Xenozoology is the study of animal lifeforms not of terrestrial origin. It encompasses many species across the solar system, where native life has been located on three other bodies so far (Luna, Mars, and Venus). It also includes the sapient humanoids of those planets, in all their variety.
Like all science fiction, Victorian science fiction revels in a plethora of "strange new worlds... new life and new civilizations," to paraphrase Captain Kirk. (Speaking of which, I simply must have an aethership captain named that - Picard is far too French - oh, maybe have him captain the French vessel? Yes!) And so we have a lot of different ideas for inhabitants of these worlds.
Barsoom Burroughs's vision of Mars had a dying planet with four truly sentient races, the Red, Green, Black, and White Martians. I do not count the plantmen, since they seemed more like animals than people, even if humanoid. Other creatures mentioned include the thoats, calots, and the great white apes.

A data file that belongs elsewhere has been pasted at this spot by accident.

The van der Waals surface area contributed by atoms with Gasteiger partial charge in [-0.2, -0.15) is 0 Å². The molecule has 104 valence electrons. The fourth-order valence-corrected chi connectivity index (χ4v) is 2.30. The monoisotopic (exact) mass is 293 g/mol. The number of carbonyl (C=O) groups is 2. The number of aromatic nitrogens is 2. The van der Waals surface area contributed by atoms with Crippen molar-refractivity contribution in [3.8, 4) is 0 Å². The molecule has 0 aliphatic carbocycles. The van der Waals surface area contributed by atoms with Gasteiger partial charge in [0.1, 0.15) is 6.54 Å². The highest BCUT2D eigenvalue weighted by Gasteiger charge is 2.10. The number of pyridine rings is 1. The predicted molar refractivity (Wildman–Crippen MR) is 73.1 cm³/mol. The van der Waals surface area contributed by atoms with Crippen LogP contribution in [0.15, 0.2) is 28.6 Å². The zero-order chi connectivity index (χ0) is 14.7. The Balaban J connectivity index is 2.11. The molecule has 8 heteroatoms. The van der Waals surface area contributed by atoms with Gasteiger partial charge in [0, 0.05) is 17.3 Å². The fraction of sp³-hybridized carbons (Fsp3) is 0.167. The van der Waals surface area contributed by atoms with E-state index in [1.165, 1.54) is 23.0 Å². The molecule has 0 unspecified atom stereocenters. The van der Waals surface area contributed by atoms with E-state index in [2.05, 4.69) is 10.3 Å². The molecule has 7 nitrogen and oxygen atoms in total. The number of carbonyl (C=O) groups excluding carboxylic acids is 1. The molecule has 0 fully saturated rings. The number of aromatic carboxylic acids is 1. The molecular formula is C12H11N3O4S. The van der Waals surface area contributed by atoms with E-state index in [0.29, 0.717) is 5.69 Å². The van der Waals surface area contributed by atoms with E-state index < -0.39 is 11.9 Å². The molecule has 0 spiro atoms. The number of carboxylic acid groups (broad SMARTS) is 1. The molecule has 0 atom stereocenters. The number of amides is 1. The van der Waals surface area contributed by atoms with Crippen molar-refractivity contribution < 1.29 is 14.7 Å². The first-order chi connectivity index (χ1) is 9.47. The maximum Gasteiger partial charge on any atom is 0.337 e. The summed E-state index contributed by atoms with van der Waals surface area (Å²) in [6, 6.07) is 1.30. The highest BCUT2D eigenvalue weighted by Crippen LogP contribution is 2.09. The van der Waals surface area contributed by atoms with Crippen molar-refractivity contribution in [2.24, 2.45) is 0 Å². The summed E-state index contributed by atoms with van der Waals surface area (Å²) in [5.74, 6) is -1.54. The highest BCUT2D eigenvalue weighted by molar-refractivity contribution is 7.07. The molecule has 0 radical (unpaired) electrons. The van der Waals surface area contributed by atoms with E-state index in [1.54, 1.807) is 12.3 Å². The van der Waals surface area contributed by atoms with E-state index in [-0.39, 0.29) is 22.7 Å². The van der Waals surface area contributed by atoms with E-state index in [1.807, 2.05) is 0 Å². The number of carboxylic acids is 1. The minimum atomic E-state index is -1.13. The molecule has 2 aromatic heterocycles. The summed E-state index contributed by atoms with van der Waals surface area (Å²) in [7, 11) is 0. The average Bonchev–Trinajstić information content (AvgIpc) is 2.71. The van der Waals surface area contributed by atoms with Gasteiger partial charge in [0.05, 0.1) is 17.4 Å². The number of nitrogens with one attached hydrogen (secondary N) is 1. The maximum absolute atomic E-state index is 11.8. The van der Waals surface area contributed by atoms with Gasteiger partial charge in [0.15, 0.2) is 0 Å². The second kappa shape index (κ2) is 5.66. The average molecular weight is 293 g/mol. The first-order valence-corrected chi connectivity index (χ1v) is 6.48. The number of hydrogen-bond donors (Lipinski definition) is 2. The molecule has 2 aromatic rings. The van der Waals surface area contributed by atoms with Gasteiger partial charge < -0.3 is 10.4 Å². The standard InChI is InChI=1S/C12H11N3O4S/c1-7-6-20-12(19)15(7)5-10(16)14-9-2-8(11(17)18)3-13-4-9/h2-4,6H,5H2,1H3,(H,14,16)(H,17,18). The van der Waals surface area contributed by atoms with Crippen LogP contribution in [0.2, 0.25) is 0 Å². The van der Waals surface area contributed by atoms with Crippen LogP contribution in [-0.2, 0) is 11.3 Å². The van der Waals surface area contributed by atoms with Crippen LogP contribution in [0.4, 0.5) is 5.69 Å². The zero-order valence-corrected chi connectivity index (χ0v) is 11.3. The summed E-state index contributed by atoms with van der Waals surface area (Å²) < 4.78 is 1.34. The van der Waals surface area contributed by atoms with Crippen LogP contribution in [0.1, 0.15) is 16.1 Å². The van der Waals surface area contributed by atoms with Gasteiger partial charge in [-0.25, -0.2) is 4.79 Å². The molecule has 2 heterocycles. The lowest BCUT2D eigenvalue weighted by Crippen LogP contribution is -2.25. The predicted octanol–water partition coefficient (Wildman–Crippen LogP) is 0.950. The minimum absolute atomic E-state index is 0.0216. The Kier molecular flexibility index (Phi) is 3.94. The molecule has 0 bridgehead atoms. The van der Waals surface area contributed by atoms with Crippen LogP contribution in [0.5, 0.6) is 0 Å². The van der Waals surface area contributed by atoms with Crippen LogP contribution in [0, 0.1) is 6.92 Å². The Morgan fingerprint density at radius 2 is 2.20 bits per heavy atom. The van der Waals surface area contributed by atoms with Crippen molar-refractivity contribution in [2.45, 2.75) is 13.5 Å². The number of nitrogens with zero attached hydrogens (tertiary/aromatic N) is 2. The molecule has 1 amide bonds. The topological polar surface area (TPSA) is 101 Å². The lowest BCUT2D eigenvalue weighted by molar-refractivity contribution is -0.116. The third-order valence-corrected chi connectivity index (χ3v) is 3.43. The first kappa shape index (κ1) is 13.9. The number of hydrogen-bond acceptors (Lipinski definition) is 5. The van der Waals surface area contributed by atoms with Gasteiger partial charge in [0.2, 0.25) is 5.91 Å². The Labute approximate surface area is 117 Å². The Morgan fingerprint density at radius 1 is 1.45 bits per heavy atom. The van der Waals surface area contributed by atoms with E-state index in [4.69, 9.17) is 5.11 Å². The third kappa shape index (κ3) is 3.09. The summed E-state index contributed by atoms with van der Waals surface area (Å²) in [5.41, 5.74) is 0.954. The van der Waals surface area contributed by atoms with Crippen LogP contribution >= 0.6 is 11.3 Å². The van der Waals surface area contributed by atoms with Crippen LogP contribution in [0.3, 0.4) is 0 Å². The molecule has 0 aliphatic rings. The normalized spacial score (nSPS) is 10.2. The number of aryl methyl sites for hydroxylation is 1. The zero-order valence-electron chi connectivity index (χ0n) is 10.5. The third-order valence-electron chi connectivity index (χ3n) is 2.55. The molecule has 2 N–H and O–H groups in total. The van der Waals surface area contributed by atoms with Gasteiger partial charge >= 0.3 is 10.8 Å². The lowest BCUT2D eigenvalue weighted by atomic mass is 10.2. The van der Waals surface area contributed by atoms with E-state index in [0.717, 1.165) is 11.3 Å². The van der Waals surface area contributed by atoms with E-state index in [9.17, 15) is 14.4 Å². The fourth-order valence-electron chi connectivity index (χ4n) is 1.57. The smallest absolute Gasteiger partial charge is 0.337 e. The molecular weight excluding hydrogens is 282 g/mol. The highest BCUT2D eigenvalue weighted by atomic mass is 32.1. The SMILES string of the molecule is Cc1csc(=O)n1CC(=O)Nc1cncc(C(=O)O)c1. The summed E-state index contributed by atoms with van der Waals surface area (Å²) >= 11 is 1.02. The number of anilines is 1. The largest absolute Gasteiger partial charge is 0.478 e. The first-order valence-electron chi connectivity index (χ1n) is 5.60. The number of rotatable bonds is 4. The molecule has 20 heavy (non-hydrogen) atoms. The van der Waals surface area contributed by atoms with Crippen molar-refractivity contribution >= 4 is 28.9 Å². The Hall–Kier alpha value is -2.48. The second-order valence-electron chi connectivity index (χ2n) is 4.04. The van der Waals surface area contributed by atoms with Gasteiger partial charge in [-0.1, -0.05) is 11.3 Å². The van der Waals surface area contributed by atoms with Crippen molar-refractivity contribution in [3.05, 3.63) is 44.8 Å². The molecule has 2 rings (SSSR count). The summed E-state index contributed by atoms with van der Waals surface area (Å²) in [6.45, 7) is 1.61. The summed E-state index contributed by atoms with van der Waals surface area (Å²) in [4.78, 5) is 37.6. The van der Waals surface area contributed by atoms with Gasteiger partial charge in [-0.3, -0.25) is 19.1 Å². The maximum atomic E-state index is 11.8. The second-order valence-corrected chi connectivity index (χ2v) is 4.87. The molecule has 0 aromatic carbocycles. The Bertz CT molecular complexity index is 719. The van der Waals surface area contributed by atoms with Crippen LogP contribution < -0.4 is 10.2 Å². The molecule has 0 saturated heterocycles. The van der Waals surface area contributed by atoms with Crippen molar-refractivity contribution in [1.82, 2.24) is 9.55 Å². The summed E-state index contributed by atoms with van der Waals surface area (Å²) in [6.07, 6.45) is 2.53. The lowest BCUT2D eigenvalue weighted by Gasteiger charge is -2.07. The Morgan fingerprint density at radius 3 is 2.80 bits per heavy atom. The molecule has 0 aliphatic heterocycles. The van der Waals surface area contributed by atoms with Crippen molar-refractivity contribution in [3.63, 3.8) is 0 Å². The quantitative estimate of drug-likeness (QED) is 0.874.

Space: 1889 Chadwick developed a different set of Martians, the civilized Canal, nomadic Hill/Steppe, and barbaric High Martians. High Martians have wings and lifting glands which allow them to fly. In addition, a variety of animal life, especially for Mars, is described. He also places insectoid Selenites on Luna, and primitive Lizardmen on Venus.
Wells H.G. Wells postulated an invasion of Earth by Martians which were definitely alien. Beaked, furred, and tentacled, they used far superior technology and dastardly devices like poison gas to try and subdue Britain and the rest of the world.
In my own universe, I combine Space:1889 and Barsoom for red Martians, with both civilised and barbaric flying martians as well. Venus is teeming with life, and a variety of different sorts of lizardmen, sentient mobile plants, and parrotmen. Dinosaurs wander the Venusian jungles, and a variety of dangerous creatures prowl the Martian deserts.